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Journal ArticleDOI

Halk sağliği yönünden obezite

01 Mar 1998-Vol. 51, Iss: 03, pp 1

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Journal Article
TL;DR: A review of various epidemiological methods used to address the development of obesity as well as an updated summary of the existing evidence are provided.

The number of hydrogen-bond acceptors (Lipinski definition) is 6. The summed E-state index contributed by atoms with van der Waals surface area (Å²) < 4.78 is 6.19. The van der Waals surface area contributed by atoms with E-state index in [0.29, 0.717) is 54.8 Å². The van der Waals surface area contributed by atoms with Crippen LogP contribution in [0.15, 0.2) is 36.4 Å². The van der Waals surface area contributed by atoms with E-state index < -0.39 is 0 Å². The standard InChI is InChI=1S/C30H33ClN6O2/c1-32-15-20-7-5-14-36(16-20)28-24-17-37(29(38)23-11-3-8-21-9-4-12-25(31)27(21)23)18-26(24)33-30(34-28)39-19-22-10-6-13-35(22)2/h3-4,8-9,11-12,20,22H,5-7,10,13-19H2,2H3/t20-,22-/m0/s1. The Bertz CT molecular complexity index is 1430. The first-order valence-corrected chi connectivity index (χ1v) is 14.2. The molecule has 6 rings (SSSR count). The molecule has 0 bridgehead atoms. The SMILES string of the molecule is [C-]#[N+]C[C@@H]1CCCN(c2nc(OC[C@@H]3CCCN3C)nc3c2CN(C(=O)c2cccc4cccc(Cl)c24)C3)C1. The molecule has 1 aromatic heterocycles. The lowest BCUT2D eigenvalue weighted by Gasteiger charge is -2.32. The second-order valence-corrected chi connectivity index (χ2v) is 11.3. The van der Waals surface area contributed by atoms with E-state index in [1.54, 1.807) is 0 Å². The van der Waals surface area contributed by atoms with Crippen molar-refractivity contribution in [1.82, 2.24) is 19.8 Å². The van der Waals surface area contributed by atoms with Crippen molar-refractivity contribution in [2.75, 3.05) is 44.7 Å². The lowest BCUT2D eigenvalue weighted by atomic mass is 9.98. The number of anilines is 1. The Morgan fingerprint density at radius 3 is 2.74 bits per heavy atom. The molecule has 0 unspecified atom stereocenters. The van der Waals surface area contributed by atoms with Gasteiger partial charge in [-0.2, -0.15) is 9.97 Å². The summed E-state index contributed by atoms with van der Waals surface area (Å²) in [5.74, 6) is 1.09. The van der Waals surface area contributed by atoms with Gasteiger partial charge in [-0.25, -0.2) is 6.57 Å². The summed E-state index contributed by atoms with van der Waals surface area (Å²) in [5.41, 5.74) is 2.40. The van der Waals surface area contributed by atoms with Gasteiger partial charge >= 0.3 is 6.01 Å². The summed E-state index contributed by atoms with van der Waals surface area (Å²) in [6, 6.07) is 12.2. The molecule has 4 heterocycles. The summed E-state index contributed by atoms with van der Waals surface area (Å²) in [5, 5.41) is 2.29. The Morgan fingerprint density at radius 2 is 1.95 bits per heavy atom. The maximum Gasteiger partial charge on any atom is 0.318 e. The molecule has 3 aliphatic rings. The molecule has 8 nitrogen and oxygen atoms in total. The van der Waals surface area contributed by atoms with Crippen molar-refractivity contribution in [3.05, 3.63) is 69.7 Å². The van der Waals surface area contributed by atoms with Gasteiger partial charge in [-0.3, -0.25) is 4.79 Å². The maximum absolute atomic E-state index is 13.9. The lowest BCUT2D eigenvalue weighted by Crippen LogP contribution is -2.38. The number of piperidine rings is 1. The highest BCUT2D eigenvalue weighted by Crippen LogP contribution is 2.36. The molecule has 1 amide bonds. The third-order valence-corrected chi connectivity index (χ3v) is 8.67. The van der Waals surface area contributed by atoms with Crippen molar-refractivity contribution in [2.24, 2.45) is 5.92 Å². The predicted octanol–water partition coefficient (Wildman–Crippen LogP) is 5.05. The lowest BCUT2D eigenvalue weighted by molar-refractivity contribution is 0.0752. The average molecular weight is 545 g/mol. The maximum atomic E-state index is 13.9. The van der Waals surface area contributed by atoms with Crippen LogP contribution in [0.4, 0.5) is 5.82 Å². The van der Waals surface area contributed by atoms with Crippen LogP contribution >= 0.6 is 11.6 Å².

Abstract: The epidemiological evidence that a high-fat diet promotes the development of obesity is considered suggestive but not definitive. The purpose of this paper is to provide a review of various epidemiological methods that have been used to address this issue as well as an updated summary of the existing evidence. Ecological studies describing dietary fat intake and obesity at the population level provide mixed results and are likely to be biased by both confounding and unknown data quality factors that differ systematically across the populations studied. Cross-sectional studies are generally in agreement that the concentration of fat in the diet is positively associated with relative weight. Prospective studies of diet in relation to subsequent weight change give inconsistent results. This may be due to behavioural factors such as dieting in response to weight gain; in addition, this type of study rarely takes into account the possible interaction between genetic predisposition and dietary fat in promoting weight gain. Finally, intervention studies in free-living subjects are considered, providing evidence of a consistent but short-lived period of active weight loss on low-fat diets. The experimental evidence on this relationship is more conclusive than the epidemiological evidence, although biological mechanisms remain controversial. Some areas for future epidemiological research involve: longitudinal studies of dietary fat intake as a predictor of growth in children; observational studies relating total dietary fat and specific types of fat to overall as well as regional adiposity; and randomized intervention studies of the effect of low-fat diets with particular emphasis on and familial predisposition to obesity and other possible modifying factors.